AC: Well I’d never flown in anything else. Didn’t know anything about it. It was the standard training plane. We had to start the damned things by twisting the propeller. But it wasn’t, the trainee had already got into his cockpit. He didn’t do that. It was somebody else that did it. But the fundamental reason for me getting, we used the term scrubbed, was the eyesight problem. The judgement. The judgement on landing. It was very important to be able to precisely know whether you were three feet above the ground or thirty feet. So that was my understanding of it. Well then I, we were shall we say stood down. I wasn’t the only one. About twenty five percent of them were. And I’ll mention that in a minute. And then we were stood down and just sort of re-allotted quarters and put on to digging trenches because still at this time the Japanese, the Japanese event was very much to the fore. And the fellow that was in charge of us, I suppose he was a corporal or something had been in Darwin in charge of much the same thing but had obviously been re-allotted. Given the boot I suppose. And that’s what we did for a while. But eventually I was interviewed by the wing commander in charge of the squadron, or the base and I was made, re-allotted to being an observer and then transferred up to Cootamundra to the Air Navigation School for further training. It turned out that most of the people that went there were scrubbed pilots. So obviously it was part of a plan. Every hundred pilots and twenty five would be given the boot and then sent on to the air navigation. That’s how it worked as I understand it. Shall I keep going?
AP: Absolutely.
AC: Well —
AP: What we might do. I’ll just let you talk. Keep talking until you run out of things to talk about and then I’ll go back and fill in the gaps later. Like you when you get to the end I’ll go back and see if there’s are any other questions that I need to ask you. So just, just keep going. There’s good, there’s good stuff actually. This is really good.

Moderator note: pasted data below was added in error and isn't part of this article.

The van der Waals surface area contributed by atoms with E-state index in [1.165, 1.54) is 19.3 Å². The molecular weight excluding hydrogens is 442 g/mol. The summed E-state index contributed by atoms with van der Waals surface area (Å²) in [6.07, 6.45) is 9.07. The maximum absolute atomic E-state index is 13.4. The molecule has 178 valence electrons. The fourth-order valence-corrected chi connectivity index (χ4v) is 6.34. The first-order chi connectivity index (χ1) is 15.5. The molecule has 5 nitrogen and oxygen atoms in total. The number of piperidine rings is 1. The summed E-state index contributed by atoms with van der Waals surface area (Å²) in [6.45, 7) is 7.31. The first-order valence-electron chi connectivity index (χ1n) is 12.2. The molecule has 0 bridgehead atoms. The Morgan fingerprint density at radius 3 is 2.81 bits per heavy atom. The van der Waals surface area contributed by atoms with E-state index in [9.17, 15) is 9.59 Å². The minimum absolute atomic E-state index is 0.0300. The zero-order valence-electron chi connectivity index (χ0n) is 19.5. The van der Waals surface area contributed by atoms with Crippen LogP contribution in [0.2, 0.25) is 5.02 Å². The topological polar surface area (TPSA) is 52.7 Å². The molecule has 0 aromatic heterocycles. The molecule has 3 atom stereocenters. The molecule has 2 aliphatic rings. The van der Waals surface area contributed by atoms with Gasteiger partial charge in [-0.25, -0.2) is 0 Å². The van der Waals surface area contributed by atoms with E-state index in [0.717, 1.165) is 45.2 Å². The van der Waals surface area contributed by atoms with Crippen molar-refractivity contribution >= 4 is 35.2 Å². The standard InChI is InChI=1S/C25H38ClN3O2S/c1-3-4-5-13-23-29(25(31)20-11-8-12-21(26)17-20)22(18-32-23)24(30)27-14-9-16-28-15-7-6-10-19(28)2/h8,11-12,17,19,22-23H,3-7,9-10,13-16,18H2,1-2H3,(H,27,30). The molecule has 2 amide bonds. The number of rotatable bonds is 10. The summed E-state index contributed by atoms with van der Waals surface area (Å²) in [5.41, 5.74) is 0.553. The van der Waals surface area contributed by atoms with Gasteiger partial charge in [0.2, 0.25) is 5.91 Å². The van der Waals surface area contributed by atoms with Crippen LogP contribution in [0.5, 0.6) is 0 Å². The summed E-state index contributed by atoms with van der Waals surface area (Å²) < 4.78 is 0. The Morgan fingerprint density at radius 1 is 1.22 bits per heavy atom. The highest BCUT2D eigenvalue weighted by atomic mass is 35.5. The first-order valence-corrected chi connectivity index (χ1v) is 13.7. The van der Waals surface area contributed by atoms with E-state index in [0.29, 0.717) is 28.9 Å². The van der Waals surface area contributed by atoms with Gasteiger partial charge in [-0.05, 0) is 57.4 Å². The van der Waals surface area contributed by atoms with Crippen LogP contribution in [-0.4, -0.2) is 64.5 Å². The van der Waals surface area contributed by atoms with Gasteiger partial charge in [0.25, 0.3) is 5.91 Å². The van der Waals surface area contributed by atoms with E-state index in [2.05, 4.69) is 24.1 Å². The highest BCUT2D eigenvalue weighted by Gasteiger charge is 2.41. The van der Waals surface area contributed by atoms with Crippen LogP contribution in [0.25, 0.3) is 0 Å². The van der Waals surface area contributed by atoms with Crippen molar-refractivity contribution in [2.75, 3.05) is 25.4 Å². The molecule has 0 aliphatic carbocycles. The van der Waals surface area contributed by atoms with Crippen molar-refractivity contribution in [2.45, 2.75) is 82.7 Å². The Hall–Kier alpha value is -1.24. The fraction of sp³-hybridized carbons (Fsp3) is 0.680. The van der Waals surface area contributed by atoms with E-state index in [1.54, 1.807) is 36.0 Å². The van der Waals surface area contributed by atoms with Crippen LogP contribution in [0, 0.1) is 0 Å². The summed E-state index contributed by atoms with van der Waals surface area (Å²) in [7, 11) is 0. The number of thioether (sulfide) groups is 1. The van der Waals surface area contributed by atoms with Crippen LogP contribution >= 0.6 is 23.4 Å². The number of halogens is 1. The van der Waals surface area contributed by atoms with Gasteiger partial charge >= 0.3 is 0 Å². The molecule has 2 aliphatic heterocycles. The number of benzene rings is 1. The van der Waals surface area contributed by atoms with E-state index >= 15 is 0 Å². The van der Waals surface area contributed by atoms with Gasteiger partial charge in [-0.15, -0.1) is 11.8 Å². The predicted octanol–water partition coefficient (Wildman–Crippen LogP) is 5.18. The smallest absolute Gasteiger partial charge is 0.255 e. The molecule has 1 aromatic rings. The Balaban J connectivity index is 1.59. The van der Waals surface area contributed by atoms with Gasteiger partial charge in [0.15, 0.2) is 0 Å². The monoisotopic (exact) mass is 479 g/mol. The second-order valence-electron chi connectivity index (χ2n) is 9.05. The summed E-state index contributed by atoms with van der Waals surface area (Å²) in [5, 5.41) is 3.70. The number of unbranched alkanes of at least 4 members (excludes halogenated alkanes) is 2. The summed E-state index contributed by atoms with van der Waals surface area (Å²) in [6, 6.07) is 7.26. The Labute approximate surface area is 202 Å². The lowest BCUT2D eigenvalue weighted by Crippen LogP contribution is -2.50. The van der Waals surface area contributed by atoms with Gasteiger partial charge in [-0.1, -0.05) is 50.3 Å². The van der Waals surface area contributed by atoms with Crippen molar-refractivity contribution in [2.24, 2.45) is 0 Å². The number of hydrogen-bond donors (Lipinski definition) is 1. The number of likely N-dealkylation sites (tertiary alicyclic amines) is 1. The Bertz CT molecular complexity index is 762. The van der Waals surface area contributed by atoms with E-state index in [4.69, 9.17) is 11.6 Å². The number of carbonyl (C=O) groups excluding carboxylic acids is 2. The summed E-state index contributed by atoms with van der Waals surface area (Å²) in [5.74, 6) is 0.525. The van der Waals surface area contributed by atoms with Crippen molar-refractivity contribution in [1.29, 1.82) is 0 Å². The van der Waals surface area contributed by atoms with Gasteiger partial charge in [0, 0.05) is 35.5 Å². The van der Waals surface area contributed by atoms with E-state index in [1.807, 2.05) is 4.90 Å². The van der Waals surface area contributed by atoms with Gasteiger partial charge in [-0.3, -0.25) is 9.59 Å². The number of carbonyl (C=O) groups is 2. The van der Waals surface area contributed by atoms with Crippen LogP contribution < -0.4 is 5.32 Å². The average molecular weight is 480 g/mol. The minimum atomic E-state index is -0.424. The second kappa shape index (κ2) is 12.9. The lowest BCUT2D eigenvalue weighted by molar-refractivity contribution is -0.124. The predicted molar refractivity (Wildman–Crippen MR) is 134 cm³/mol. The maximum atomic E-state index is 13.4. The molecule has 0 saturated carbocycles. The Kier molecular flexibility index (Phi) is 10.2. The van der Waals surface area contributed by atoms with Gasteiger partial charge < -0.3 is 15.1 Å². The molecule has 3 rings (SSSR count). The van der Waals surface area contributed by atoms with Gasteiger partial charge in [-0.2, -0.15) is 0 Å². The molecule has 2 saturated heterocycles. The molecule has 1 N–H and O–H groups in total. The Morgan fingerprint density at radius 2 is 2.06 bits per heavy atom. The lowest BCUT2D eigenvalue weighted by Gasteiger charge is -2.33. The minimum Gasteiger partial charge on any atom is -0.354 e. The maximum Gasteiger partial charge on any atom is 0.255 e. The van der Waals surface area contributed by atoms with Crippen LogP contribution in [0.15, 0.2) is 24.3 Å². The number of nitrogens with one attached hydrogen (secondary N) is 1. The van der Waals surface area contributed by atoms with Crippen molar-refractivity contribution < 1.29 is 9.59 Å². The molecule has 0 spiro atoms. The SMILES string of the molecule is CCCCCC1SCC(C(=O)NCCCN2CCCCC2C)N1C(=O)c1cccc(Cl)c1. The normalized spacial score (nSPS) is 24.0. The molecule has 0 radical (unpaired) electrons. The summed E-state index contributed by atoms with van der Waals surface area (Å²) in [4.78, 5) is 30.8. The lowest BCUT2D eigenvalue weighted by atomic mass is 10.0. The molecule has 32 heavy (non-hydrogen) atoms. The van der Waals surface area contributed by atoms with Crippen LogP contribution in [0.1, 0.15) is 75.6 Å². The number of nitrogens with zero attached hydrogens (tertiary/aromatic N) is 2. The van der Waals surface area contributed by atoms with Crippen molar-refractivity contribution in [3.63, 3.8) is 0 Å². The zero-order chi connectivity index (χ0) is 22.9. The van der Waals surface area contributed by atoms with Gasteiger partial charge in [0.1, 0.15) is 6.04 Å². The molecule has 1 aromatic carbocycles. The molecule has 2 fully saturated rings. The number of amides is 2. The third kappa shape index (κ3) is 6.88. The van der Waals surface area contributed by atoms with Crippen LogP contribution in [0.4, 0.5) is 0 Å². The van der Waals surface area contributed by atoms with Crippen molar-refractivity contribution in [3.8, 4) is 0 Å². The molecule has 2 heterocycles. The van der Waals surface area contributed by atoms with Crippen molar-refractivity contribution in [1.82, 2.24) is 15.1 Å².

AC: Well, we went to, I went to Cootamundra and met up with, of a course a different set of people. Fellas. Mostly they came from Queensland and New South Wales. We weren’t there very long before we were put on to air training in the Avro Ansons. Two, two trainees would go up with a pilot and stooge around doing different things. I remember one of the things we had to do was, say go to [pause] the name just comes to mind, Lismore and do a sketch of the Lismore township as we flew over. That was all part of the training. I think we got down to Mildura on one occasion on training. And one of the things I do now remember is we went over to the coast. There’s a place with an inlet, a big inlet. River coming in. And we had to do a sketch of that. It was near Merimbula, but you had to be pretty quick. And on that particular exercise one of the planes, I don’t, didn’t ever find out what happened but failed and would have crashed and one of the trainee navigators or, trainee observers they were, parachuted but hadn’t done the straps up under between his legs and he, of course he couldn’t control his fall and he was killed. There was a story, I don’t know that it had any truth in it but the other one, there were two of course, the other one was in the UK over Wales. Much the same happened. He’d forgotten to do his straps up. Just don’t believe it but I did hear that story. Anyway, we worked our way through the course. It was as cold as buggery being in the winter. There was no real heating. And eventually we had our exams. I did well. I came third in the class. Got above average. Very happy with my role in life. I would have been the youngest there because of the Air Training Corps bit. And from there we were shifted on to number 3 BAGS — Bombing and Gunnery School. That was at West Sale. Yeah. All the new, all the new, no, all the boys from New South Wales, Queensland et cetera went off up north to another training station there and I was sort of well, I didn’t know anybody initially at BAGS. We did a month on gunnery training. We did a month on bombing training there. For the bombing we flew in, well Oxfords I think. I can’t remember whether Ansons or Oxfords. And for the gunnery we flew in Fairey Battles. Well that was an experience. A Fairey Battle. Terrible. And one of the things that used to happen was the pilots, of course it was pretty dull for them just flying alongside an aircraft towing a drogue which we were supposed to fire at. And after the exercise was over they’d do a few aerobatics. Well, I’m afraid I didn’t enjoy the aeroplane. One of the exercises we did was low level bombing. Had to drop ten bombs on a, on the target. This was all out near the coast at Sale. I had to drop ten bombs. The little fellas. And the pilot and I managed to get all ten on target which was quite an achievement. It had a lot to do with the pilot mind you. Thinking about it there were no real highlights when we were there. Oh. From there, that’s, we got our wings there. I don’t know why but we did. Then we went on, I went on, I went on to the Air Navigation School at Nhill.